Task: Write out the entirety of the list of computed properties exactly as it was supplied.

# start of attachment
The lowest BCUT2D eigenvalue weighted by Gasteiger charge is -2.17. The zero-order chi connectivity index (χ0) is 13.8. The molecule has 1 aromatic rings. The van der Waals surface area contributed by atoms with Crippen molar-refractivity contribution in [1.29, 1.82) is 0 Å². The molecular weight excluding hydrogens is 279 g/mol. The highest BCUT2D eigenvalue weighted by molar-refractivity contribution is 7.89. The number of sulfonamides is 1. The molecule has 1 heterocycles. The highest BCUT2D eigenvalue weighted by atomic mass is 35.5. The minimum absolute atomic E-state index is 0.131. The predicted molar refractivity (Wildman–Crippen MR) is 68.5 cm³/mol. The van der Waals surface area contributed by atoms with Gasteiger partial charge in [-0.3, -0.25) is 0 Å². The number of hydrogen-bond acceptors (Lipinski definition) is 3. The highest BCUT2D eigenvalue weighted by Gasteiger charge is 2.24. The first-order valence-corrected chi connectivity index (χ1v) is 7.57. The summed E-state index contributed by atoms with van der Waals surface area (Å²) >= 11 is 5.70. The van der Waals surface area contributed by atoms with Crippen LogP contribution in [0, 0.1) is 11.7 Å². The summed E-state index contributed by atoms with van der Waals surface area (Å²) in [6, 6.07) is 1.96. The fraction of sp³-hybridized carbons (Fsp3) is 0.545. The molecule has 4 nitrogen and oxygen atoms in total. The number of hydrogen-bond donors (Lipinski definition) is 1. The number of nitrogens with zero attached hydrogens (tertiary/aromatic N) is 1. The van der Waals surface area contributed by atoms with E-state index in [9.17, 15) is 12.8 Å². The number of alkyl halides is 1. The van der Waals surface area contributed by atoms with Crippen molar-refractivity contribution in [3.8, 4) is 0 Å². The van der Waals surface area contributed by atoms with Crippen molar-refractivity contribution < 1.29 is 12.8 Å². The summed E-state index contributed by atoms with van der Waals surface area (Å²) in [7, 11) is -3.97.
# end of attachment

The lowest BCUT2D eigenvalue weighted by Gasteiger charge is -2.17. The zero-order chi connectivity index (χ0) is 13.8. The molecule has 1 aromatic rings. The van der Waals surface area contributed by atoms with Crippen molar-refractivity contribution in [1.29, 1.82) is 0 Å². The molecular weight excluding hydrogens is 279 g/mol. The highest BCUT2D eigenvalue weighted by molar-refractivity contribution is 7.89. The number of sulfonamides is 1. The molecule has 1 heterocycles. The highest BCUT2D eigenvalue weighted by atomic mass is 35.5. The minimum absolute atomic E-state index is 0.131. The predicted molar refractivity (Wildman–Crippen MR) is 68.5 cm³/mol. The van der Waals surface area contributed by atoms with Gasteiger partial charge in [-0.3, -0.25) is 0 Å². The number of hydrogen-bond acceptors (Lipinski definition) is 3. The highest BCUT2D eigenvalue weighted by Gasteiger charge is 2.24. The first-order valence-corrected chi connectivity index (χ1v) is 7.57. The summed E-state index contributed by atoms with van der Waals surface area (Å²) >= 11 is 5.70. The van der Waals surface area contributed by atoms with Crippen LogP contribution in [0, 0.1) is 11.7 Å². The summed E-state index contributed by atoms with van der Waals surface area (Å²) in [6, 6.07) is 1.96. The fraction of sp³-hybridized carbons (Fsp3) is 0.545. The molecule has 4 nitrogen and oxygen atoms in total. The number of hydrogen-bond donors (Lipinski definition) is 1. The number of nitrogens with zero attached hydrogens (tertiary/aromatic N) is 1. The van der Waals surface area contributed by atoms with E-state index in [9.17, 15) is 12.8 Å². The number of alkyl halides is 1. The van der Waals surface area contributed by atoms with Crippen molar-refractivity contribution in [3.8, 4) is 0 Å². The van der Waals surface area contributed by atoms with Crippen molar-refractivity contribution < 1.29 is 12.8 Å². The summed E-state index contributed by atoms with van der Waals surface area (Å²) in [7, 11) is -3.97.